, a learned French historian, was the younger son of Claude Du Puy, an eminent French lawyer, who died in 1594, aijd who was celebrated by all the learned of his time in eloges, published collectively under the title of “Amplissimi viri Claudii Puteani Tumulus,” Paris, 1607, 4to. His son was born at Agen, Nov. 27, 1582, and was in early life distinguished for his proficiency in the languages, but principally for his knowledge of civil law and history. His talents produced Trim the esteem and friendship of the president De Thou, who was his relation, and of Nicholas Rigault and he was concerned in the publication of those editions of De Thou, which appeared in 1620 and 1626. When that great work met with opponents, he wrote, in concert with Rigault, a defence of it, entitled “Memoires et Instructions pour servir a justifier Pinnocence de messire Franc.ois-Auguste de Thou,” which was reprinted in 1734, at the end of the 15th volume of the French edition of the history. Our author was appointed successively counsellor to the king, and librarykeeper. Having accompanied Thumeri de Boissise, whom the king had sent on a political mission to the Netherlands and to Holland, he became acquainted, through his father’s reputation, with the learned men of those countries. On his return he was employed in researches respecting the king’s rights, and in making a catalogue of the charters. These scarce and valuable papers gave him so extensive an insight into every thing relative to the French history, that few persons have made such curious discoveries on the subject. He was also employed with Messrs. Lebret and Delorme, to defend his majesty’s rights over the three bishoprics of Metz, Toul, and Verdun, and produced a great number of titles and memoirs in proof of those rights. His obliging disposition made him feel interested in the labours of all the literati, and willing to communicate to them whatever was most valuable, in a vast collection of memorandums and observations, which he had been gathering together during fifty years. He died at Paris, December 14, 1651, aged 69. Among his numerous works, the French critics select the following as the most important 1. “Traité des Droits et des Libertes l'Eglise Gallicane, avec les Preuves,1639, 3 vols. folio. In this, as in all his works, he was an able defender of the rights of the Gajlican church, in opposition to the encroachments of the see of Rome. In 1651 he published an edition of the “Proofs,” in 2 vok. folio. 2. “Traités concernant l‘histoire de France, savoir la condemnation des Templiers, l’histoire du schisme d'Avignon, et quelques proces criminels,” Paris, 1654, 4to. 3. “Traité de la Majorite de nos rois et du regences du royaume, avec les preuves,” Paris, 1655, 4to. 4. “Histoire des plus illustres Favoris anciens et modernes,” Leaden, 1659, 4to and 12mo. In this curious list of favourites, Jbe has recorded only five French. He published also separate treatises on the rights of the king to the provinces of Burgundy, Artois, Bretagne, the three bishoprics before mentioned, Flanders, &c. &c. the titles of which it would be uninteresting to repeat. His life was published by Nicholas Rigault, Paris, 1652, 4to, and is inserted in that very useful volume, Bates’s “Vitae Selectorum aliquot virorum.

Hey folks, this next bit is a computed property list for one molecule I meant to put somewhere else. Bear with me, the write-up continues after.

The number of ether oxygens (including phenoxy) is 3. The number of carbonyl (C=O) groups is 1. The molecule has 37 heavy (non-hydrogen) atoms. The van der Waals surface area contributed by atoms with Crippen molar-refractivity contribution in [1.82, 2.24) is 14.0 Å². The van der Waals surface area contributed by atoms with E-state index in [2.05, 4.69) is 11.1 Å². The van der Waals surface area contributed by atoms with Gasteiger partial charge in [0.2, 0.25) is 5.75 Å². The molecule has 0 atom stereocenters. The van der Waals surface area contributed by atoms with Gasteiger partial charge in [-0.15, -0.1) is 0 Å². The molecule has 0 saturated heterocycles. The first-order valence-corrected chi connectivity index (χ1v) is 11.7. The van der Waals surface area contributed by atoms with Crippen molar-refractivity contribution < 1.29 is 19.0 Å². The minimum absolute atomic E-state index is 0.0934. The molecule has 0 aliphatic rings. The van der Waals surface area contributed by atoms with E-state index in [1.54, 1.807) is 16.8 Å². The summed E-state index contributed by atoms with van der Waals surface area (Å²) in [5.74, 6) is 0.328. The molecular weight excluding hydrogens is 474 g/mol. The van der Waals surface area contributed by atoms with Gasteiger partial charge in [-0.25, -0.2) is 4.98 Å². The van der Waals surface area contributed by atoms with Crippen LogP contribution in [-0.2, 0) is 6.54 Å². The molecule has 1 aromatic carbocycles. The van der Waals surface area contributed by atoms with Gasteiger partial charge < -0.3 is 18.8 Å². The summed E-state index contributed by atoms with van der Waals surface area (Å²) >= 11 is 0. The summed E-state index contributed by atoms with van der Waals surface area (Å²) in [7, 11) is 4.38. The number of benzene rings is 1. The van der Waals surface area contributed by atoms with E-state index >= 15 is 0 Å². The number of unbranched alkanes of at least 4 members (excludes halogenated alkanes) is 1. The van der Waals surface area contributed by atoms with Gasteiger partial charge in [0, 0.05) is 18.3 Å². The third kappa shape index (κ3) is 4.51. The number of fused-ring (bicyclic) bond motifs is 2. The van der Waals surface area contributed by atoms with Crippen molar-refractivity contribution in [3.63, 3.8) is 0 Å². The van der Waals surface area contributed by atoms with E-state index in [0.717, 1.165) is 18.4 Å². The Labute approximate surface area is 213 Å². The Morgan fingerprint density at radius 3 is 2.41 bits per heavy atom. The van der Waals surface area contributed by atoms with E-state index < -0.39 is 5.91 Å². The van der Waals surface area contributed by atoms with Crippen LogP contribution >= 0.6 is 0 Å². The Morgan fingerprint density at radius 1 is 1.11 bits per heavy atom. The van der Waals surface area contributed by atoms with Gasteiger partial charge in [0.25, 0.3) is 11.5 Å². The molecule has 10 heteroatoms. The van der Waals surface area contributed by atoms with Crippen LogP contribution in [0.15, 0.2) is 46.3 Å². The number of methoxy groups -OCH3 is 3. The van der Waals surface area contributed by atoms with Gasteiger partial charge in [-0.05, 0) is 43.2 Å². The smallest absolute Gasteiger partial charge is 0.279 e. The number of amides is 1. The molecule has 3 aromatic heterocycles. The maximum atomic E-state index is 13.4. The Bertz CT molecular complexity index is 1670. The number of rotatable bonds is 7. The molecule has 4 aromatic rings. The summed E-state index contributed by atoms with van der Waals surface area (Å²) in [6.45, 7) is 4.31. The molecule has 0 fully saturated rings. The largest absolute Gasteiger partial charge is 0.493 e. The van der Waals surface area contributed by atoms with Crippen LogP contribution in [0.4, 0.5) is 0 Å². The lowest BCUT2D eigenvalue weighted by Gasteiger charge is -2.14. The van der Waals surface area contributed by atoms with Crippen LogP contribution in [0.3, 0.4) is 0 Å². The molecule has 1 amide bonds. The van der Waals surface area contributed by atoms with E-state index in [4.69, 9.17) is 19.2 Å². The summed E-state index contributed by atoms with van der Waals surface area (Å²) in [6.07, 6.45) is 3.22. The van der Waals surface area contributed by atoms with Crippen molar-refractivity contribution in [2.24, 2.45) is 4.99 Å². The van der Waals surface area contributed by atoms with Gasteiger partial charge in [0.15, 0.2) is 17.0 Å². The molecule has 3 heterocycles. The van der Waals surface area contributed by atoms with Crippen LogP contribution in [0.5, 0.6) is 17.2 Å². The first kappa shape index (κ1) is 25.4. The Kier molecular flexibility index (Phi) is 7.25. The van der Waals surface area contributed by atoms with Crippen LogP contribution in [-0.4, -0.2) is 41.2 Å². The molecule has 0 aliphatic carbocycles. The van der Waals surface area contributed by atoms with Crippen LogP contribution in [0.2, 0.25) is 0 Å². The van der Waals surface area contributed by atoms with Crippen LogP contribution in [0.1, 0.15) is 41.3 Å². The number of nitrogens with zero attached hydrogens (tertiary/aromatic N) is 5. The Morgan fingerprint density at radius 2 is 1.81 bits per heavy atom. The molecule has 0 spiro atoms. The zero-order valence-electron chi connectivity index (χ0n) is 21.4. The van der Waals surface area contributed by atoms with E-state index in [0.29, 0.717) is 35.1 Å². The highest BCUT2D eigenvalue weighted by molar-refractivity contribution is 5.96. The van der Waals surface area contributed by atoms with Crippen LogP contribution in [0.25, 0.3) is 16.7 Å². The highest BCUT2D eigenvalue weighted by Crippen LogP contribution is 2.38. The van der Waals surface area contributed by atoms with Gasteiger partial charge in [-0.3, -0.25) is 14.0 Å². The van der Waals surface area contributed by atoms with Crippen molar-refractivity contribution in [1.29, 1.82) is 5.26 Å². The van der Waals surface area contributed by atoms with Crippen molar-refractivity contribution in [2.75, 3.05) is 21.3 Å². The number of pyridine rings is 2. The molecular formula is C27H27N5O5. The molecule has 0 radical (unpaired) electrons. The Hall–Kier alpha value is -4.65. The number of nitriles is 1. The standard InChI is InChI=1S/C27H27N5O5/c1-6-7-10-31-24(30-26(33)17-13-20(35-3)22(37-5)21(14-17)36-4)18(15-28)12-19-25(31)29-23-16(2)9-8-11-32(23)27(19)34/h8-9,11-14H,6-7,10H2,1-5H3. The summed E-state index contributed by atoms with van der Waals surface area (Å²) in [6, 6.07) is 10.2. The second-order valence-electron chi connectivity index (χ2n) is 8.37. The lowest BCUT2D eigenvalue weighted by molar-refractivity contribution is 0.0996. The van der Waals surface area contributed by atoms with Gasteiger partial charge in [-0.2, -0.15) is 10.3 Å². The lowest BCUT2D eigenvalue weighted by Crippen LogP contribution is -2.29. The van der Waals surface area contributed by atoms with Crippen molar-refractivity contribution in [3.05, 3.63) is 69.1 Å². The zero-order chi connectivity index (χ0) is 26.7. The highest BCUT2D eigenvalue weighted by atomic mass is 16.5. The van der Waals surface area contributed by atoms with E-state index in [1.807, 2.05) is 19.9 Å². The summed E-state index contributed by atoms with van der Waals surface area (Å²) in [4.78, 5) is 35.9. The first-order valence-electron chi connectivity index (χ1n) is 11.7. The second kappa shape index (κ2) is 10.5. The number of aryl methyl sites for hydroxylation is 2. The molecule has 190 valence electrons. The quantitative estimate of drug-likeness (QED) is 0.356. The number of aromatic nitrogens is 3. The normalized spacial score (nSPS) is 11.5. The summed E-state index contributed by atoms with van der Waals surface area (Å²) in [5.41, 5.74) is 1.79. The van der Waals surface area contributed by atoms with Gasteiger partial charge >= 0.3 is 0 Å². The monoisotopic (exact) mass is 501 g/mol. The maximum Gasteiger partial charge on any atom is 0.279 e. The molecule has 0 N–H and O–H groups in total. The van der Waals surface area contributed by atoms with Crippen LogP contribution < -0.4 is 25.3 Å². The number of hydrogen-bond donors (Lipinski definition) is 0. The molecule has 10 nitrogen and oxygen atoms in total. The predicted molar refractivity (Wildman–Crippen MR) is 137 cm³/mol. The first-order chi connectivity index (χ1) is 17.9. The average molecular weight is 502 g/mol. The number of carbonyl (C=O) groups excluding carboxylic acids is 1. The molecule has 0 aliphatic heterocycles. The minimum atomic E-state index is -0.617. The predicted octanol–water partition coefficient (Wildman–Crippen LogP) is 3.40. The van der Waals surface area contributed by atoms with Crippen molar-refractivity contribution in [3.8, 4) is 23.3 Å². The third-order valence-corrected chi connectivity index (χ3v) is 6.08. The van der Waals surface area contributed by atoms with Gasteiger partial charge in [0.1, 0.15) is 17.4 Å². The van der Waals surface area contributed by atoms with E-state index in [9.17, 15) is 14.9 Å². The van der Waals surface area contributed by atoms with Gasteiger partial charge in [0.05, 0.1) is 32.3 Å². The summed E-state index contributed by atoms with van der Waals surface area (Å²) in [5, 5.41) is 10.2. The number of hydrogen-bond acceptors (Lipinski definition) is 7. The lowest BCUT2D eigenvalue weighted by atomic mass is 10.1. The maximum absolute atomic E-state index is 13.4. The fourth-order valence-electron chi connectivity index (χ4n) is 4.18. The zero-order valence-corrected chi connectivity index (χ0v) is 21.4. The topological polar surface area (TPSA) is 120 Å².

an eminent French naturalist, was born at Rochelle in 1683. He